Tuesday, September 20, 2005

A Cherished Dream, Common School System: What is to be done?

-By Mormukut Suman

The concept of Common School System (CSS) also called a neighborhood school, was advocated in post civil war as a ‘right’ and institutionalized in the early 1900s. Common School System (CSS) may be a new concept for India, but it’s not a new over the world. It has been operating successfully in Cuba, USA, UK, China and Russia. Let us clear what is the concept of common school system. The CSS was introduced by the Kothari Education Commission constituted in 1964. The Commission said CSS is a tool for social transformation. It will weaken the disparity and inequality in education as well as destroys all the discriminatory walls created by caste, creed, class and social economic status or gender bias prevalent in our education system.

In India, there has been a fundamental difference between poor and medium-elite student’s education .Elite-medium class send their children to convent schools, while poor are unable to pay high fees demanded by elite schools. The present disparity prevalent in education system widens the social segregation instead of bridging it. I came across the real situation of school education when I visited one primary school, situated in Mathura. It is a truism to say that most government-owned schools are still in same in condition they were thirty years ago. To say nothing about sanitation services which are non-existent. When teachers do not come regularly to school, we can imagine what student attendance is. Regrettably this is the real situation of this school.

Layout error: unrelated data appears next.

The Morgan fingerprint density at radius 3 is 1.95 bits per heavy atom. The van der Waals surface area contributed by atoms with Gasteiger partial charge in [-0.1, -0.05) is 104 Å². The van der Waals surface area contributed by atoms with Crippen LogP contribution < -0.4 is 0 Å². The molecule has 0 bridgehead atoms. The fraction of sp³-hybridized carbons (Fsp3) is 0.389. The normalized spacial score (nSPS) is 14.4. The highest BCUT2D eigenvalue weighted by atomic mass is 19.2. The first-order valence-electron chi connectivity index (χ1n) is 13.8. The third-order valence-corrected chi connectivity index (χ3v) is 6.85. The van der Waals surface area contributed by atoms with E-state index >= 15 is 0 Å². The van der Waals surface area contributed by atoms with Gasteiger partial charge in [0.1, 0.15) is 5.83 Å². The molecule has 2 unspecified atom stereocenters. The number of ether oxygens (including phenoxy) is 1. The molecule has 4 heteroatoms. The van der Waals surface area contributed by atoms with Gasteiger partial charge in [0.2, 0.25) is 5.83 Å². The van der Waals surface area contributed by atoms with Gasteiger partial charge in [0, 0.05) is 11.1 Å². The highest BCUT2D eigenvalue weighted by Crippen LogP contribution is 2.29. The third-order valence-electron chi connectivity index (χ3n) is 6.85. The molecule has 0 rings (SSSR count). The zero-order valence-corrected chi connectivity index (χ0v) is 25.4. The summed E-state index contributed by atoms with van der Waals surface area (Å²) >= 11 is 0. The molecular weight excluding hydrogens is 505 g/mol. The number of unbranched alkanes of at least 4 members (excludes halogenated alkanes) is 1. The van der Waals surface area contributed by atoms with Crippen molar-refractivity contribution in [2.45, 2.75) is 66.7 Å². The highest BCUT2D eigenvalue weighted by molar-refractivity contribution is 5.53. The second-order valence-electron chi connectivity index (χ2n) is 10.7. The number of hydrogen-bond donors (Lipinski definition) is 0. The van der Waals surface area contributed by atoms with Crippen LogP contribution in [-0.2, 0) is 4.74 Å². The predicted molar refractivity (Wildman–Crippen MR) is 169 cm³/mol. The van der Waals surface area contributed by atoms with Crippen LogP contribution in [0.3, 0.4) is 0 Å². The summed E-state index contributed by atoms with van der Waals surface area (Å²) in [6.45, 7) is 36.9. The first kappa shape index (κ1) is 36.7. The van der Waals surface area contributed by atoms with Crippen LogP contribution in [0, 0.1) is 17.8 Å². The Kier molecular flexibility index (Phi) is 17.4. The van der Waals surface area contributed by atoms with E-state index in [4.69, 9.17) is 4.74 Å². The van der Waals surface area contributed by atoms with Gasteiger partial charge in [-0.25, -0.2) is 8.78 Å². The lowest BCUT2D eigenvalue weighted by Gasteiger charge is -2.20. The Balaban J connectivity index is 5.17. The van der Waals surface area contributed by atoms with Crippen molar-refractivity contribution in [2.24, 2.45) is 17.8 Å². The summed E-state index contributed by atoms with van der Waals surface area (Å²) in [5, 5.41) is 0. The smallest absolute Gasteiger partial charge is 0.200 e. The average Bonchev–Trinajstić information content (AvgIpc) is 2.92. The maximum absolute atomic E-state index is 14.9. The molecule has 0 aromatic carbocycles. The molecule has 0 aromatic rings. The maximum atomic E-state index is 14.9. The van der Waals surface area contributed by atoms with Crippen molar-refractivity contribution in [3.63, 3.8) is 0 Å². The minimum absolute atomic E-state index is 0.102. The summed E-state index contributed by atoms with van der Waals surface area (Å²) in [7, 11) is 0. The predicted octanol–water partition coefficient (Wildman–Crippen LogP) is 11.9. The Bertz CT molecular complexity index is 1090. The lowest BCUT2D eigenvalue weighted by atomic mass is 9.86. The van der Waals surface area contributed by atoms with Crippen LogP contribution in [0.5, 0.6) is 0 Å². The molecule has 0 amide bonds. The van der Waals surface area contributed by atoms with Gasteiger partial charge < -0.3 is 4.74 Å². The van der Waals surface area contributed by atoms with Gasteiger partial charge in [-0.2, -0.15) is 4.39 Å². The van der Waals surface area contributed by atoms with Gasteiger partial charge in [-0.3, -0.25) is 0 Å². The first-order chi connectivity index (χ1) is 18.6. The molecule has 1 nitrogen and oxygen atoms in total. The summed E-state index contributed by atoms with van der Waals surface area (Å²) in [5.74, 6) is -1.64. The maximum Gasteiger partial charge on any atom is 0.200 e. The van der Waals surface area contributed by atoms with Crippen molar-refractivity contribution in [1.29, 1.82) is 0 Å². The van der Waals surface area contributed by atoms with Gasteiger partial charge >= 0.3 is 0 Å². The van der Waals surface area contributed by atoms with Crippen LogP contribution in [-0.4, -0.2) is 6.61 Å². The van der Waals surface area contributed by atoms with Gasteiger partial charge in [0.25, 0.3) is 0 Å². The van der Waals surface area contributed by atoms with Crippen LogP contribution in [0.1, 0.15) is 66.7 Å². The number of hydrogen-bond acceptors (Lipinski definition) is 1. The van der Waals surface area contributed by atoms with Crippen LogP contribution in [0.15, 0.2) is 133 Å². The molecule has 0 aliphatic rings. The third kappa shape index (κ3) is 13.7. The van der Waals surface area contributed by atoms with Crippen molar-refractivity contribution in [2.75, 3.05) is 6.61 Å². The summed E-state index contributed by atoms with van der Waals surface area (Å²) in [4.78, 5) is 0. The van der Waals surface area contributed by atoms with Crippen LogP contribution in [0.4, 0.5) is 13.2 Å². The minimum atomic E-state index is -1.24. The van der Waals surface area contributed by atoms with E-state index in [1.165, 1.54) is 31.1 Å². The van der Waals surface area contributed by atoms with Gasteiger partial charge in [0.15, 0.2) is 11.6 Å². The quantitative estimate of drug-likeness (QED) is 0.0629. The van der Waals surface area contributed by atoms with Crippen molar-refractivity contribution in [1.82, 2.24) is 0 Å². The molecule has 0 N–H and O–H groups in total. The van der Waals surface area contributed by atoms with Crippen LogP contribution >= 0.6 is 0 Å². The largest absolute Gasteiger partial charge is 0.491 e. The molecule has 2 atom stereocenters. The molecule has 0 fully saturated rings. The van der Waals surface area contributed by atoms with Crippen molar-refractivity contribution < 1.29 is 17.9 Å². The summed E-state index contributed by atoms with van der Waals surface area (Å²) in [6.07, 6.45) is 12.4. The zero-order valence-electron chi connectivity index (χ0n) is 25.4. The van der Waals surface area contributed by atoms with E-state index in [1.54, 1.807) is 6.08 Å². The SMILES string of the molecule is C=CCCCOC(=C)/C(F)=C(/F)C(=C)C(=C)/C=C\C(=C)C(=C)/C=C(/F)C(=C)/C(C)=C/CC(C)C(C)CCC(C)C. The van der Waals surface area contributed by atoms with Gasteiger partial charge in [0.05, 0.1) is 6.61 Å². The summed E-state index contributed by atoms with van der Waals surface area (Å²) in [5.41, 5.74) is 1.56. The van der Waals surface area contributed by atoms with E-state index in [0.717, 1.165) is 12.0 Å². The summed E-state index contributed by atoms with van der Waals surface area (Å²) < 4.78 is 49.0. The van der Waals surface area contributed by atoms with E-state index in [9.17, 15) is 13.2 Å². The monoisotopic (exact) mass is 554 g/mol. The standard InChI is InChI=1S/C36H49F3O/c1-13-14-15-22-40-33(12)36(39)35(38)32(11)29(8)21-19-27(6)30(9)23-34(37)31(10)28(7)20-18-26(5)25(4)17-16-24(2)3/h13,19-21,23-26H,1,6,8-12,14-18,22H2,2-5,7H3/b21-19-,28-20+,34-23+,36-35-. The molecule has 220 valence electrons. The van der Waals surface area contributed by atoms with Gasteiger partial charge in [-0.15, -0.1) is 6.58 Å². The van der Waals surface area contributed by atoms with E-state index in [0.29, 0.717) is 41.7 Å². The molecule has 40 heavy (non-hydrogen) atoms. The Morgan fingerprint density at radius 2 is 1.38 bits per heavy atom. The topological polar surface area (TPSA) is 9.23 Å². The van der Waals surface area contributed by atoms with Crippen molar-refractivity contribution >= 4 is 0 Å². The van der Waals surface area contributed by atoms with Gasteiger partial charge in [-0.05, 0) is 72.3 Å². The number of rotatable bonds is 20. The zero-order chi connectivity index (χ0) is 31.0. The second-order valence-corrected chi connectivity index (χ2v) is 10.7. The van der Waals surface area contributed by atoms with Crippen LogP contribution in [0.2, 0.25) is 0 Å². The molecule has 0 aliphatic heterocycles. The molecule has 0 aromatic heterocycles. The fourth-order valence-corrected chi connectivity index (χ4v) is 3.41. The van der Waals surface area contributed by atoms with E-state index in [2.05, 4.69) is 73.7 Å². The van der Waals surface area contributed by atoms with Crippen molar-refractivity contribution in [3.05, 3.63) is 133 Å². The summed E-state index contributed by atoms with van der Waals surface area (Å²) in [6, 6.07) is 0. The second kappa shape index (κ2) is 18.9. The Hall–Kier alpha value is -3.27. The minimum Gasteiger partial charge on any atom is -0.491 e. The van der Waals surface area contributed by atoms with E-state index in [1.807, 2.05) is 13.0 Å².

If CSS had been implemented, it could have changed the very face of the school education in rural areas and urban slums. Fifty percent of school children drop out of schools before completing eight years in school. Most of these students belong to dalit or adivasis communities. The CSS guaranties equity in education as well as job opportunities. The notion CSS refers to a state-financed common quality education. The CSS will open the window to access to quality education depending on talent rather than wealth or class. Education will be free for every student, no tuition fee is charged.

The parliament tried to implement it unsuccessfully not only once but thrice in 1964, 1986, 1991. Lack of commitment and serious concern over the CSS stalled the Bill and indicated clearly the government‘s apathy towards the CSS. The Government wants to keep the education system unchanged, where marginalized or poor masses are not able to get quality education among them most of people are from dalit-adivasis community.
The CSS will fit well in our secular setup, where many languages are spoken and religions exist. Democracy requires a common school system. The CSS not only democratizes the education system but is also a significant tool to social transformation. The CSS will provide an opportunity to such students who are unable to pay high fees and send their children to schools. The Kothari Commission recommends the CSS to utilize 6 % expenditure of GDP on education. Unfortunately no government spent more than 3% of GDP on education. The government has been spending 2.5 % of the GDP on defense sector. Recently Man Mohan Singh’s government has increased the defense budget 77,000 to 83,000 crore.